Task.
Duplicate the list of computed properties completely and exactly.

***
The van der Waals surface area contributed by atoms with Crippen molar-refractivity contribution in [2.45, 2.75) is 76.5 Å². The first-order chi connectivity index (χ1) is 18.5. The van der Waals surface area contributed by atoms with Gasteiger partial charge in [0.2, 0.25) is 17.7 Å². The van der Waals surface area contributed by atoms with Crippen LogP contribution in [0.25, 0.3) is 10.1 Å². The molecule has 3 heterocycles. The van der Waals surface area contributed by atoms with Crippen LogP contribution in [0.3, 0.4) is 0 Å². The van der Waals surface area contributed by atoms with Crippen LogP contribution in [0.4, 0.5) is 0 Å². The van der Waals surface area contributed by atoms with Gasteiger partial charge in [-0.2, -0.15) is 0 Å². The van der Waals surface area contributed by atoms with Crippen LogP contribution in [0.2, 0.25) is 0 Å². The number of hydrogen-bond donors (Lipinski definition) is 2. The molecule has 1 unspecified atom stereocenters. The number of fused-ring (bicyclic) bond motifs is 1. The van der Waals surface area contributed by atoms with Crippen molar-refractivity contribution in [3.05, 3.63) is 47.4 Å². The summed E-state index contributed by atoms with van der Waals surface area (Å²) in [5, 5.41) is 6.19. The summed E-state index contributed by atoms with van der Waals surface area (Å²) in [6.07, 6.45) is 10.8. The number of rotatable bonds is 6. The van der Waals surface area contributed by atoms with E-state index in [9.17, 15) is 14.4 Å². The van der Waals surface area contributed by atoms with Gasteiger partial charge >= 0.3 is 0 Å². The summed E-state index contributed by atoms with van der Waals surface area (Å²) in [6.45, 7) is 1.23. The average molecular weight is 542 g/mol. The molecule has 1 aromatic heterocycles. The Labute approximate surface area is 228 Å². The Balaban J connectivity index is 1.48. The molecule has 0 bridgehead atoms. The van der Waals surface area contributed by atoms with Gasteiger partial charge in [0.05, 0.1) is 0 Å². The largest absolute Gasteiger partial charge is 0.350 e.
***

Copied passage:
The van der Waals surface area contributed by atoms with Crippen molar-refractivity contribution in [2.45, 2.75) is 76.5 Å². The first-order chi connectivity index (χ1) is 18.5. The van der Waals surface area contributed by atoms with Gasteiger partial charge in [0.2, 0.25) is 17.7 Å². The van der Waals surface area contributed by atoms with Crippen LogP contribution in [0.25, 0.3) is 10.1 Å². The molecule has 3 heterocycles. The van der Waals surface area contributed by atoms with Crippen LogP contribution in [0.3, 0.4) is 0 Å². The van der Waals surface area contributed by atoms with Crippen LogP contribution in [0.4, 0.5) is 0 Å². The van der Waals surface area contributed by atoms with Gasteiger partial charge in [-0.2, -0.15) is 0 Å². The van der Waals surface area contributed by atoms with Crippen LogP contribution in [0.2, 0.25) is 0 Å². The number of hydrogen-bond donors (Lipinski definition) is 2. The molecule has 1 unspecified atom stereocenters. The number of fused-ring (bicyclic) bond motifs is 1. The van der Waals surface area contributed by atoms with Crippen molar-refractivity contribution in [3.05, 3.63) is 47.4 Å². The summed E-state index contributed by atoms with van der Waals surface area (Å²) in [5, 5.41) is 6.19. The summed E-state index contributed by atoms with van der Waals surface area (Å²) in [6.07, 6.45) is 10.8. The number of rotatable bonds is 6. The van der Waals surface area contributed by atoms with E-state index in [9.17, 15) is 14.4 Å². The van der Waals surface area contributed by atoms with Gasteiger partial charge >= 0.3 is 0 Å². The summed E-state index contributed by atoms with van der Waals surface area (Å²) in [6.45, 7) is 1.23. The average molecular weight is 542 g/mol. The molecule has 1 aromatic heterocycles. The Labute approximate surface area is 228 Å². The Balaban J connectivity index is 1.48. The molecule has 0 bridgehead atoms. The van der Waals surface area contributed by atoms with Gasteiger partial charge in [0.05, 0.1) is 0 Å². The largest absolute Gasteiger partial charge is 0.350 e.